Folks are correct about energy use correlating to well-being, but it's not a simple correlation. Per capita energy consumption in the US is 7164 kilograms oil equivalent/yr while it is only 4003 in Germany and 3898 in Japan. Neither place seems to suffer technology-wise as a result, although there are other variables--population density comes to mind. So I looked up these countries, and sure enough, Germany's population density is 585 people/sq.mi and Japan's is 870 while here in the US it's 83. So it takes more energy to live in the US partly because we're spread out more.

But wait. I looked around on the population density chart and the energy use chart and found these numbers interesting:

Venzuela: population density same as US, with only 2668 kgoe/yr consumed. Many folks don't consider the lifestyles to be equivalent with us, tho.

Sweden: population density: 61/sq. mi, which is less dense than the US and yet its per capita consumption is only 5468. Interesting. How about some other Scandanvian countries:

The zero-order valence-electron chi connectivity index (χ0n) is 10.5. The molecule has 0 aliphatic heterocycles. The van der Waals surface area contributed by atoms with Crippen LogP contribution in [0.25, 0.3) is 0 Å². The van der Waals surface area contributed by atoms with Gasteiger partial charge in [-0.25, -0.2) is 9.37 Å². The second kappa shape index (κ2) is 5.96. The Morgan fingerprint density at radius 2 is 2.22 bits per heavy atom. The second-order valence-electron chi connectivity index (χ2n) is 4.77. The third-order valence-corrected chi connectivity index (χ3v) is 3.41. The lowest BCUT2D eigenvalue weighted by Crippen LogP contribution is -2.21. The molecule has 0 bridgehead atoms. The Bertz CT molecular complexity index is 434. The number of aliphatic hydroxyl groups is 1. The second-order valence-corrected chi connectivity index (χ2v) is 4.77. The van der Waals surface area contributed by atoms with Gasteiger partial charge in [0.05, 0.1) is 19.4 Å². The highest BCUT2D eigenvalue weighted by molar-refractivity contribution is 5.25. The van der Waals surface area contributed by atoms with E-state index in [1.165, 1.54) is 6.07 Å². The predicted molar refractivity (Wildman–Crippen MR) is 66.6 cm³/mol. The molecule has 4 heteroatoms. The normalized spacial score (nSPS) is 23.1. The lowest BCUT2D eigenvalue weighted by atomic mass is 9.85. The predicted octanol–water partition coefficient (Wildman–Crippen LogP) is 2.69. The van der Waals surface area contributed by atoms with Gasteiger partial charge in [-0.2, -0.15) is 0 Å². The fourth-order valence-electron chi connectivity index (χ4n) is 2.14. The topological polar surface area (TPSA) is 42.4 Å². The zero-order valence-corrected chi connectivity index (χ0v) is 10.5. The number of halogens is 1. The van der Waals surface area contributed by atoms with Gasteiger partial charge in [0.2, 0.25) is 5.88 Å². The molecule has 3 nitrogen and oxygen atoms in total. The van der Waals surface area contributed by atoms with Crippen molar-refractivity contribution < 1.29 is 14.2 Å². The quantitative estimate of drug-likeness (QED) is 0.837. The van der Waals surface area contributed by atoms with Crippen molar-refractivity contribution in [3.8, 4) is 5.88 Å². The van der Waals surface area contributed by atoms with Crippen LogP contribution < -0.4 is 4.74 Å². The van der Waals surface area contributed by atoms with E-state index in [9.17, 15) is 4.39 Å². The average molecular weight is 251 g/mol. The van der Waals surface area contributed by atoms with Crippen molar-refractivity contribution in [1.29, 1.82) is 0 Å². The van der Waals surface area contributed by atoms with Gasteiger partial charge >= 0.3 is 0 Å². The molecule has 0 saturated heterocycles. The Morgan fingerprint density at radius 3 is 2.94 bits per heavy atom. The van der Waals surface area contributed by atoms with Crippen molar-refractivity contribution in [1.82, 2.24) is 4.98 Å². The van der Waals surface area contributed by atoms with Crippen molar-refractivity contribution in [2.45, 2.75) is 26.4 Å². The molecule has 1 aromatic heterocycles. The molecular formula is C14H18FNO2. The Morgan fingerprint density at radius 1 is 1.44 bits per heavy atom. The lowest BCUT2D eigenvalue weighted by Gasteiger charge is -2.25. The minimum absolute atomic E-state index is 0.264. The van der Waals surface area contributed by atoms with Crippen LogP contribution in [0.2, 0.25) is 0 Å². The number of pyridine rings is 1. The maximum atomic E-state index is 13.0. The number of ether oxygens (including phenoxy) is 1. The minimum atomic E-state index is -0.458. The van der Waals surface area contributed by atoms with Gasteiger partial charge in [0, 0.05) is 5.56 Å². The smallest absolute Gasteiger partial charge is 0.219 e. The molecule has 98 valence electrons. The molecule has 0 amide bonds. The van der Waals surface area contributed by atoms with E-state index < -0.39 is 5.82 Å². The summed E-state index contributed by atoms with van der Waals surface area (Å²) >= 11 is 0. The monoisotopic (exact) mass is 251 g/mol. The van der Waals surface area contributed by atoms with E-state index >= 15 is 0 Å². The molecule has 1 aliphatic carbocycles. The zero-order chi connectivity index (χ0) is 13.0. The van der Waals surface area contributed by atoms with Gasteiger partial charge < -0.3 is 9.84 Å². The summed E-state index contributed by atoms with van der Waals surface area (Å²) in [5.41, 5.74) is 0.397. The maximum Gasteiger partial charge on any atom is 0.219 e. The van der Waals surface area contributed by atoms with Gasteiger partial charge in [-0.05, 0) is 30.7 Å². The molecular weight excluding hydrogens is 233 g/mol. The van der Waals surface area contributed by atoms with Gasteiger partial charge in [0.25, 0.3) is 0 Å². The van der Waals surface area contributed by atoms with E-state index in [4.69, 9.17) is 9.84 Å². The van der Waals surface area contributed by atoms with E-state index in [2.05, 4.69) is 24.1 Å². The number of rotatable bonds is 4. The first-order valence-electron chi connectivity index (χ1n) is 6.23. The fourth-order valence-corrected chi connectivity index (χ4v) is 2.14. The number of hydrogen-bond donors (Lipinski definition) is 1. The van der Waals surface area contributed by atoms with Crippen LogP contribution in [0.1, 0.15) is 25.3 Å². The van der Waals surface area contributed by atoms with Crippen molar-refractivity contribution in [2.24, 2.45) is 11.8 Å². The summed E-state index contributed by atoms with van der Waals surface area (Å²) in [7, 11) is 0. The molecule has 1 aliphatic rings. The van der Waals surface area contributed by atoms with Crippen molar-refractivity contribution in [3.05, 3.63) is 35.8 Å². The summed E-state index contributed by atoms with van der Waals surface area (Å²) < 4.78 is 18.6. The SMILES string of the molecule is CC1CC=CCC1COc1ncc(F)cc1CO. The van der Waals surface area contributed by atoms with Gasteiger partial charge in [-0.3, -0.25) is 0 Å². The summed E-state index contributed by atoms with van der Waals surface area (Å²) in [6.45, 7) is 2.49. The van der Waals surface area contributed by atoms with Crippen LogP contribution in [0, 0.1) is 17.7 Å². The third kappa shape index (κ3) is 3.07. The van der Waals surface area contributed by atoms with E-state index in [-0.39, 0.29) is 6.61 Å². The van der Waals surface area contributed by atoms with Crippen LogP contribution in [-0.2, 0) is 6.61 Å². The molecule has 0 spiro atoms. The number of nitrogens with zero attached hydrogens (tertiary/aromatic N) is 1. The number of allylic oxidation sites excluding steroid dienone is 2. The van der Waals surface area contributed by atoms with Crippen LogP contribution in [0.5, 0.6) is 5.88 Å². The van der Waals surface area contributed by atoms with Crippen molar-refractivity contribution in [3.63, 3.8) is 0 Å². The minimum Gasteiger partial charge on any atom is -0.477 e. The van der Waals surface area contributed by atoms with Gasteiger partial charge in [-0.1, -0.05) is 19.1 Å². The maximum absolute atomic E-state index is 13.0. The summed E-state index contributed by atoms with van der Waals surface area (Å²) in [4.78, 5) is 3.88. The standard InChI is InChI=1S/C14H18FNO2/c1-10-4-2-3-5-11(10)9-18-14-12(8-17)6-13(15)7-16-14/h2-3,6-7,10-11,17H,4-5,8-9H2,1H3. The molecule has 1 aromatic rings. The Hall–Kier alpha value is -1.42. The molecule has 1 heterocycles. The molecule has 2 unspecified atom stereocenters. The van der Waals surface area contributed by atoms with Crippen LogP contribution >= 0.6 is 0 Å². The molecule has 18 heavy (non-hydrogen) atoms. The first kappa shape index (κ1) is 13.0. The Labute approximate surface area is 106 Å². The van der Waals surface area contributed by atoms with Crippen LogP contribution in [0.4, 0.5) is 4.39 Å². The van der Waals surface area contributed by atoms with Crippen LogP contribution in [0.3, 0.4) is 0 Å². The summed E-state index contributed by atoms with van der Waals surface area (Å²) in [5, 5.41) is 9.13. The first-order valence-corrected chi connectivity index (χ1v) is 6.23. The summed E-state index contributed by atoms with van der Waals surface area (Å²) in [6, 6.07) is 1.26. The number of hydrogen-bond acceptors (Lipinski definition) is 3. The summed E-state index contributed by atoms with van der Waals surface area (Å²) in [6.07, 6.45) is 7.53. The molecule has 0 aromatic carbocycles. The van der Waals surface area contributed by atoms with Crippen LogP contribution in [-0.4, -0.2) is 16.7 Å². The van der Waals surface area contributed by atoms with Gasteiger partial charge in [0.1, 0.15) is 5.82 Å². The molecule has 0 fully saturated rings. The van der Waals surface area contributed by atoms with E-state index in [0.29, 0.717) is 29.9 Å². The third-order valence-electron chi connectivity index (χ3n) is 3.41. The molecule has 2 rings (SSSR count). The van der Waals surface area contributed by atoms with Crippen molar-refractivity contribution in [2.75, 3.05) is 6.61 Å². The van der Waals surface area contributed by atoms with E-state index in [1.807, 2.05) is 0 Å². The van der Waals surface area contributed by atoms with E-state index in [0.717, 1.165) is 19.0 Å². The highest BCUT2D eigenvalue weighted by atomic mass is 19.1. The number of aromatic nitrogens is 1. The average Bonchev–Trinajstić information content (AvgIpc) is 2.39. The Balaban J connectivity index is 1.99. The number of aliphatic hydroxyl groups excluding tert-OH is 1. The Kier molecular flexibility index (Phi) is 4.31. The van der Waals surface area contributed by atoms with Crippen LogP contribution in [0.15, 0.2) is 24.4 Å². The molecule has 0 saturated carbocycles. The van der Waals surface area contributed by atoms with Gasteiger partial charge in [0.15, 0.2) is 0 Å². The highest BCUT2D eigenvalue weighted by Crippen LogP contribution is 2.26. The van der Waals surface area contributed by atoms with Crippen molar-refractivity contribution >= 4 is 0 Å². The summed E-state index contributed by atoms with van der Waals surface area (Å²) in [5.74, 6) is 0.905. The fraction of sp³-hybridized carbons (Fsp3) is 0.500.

Finalnd: pop. density of only 47, using only 6787 kgoe per capita per year.

Norway: 40 people/sq. mi. and 6637 kgoe per capita per year

Canada: only 9.23 people per square mile and 7379 kgoe per capita per year.

So it sure looks like even in colder countries with less population density, you can live just as comfortably using less energy. That is certainly the case with more densely populated countries as well.

Finally, US per capita energy use peaked in 1979, and while there have been some bumps and dips along the way, we are currently using around 14% less energy per capita than we did back then, despite considerable technological progress. So it seems clear that a drop in energy consumption does not have to mean a drop in living conditions and furthermore there are plenty of additional ways to reduce energy waste and maintain your standard of living. I say, lets reduce the waste and produce energy in ways that are renewable, sustainable and if possible, as "locally grown" as possible.

Chris Golledge 3 years, 11 months ago

Cheap energy has produced our high standard of living. Fossil fuel consumption has degraded our ability to grow food. Energy can be a little more expensive, or food can be a lot more expensive.

Leslie Swearingen 3 years, 11 months ago

First of all we are talking about the lifestyles of millions of people, strangers who have no interest in what we think about energy use. Let's face reality here, people, life is a crapshoot.

Good comment Bob, I liked it.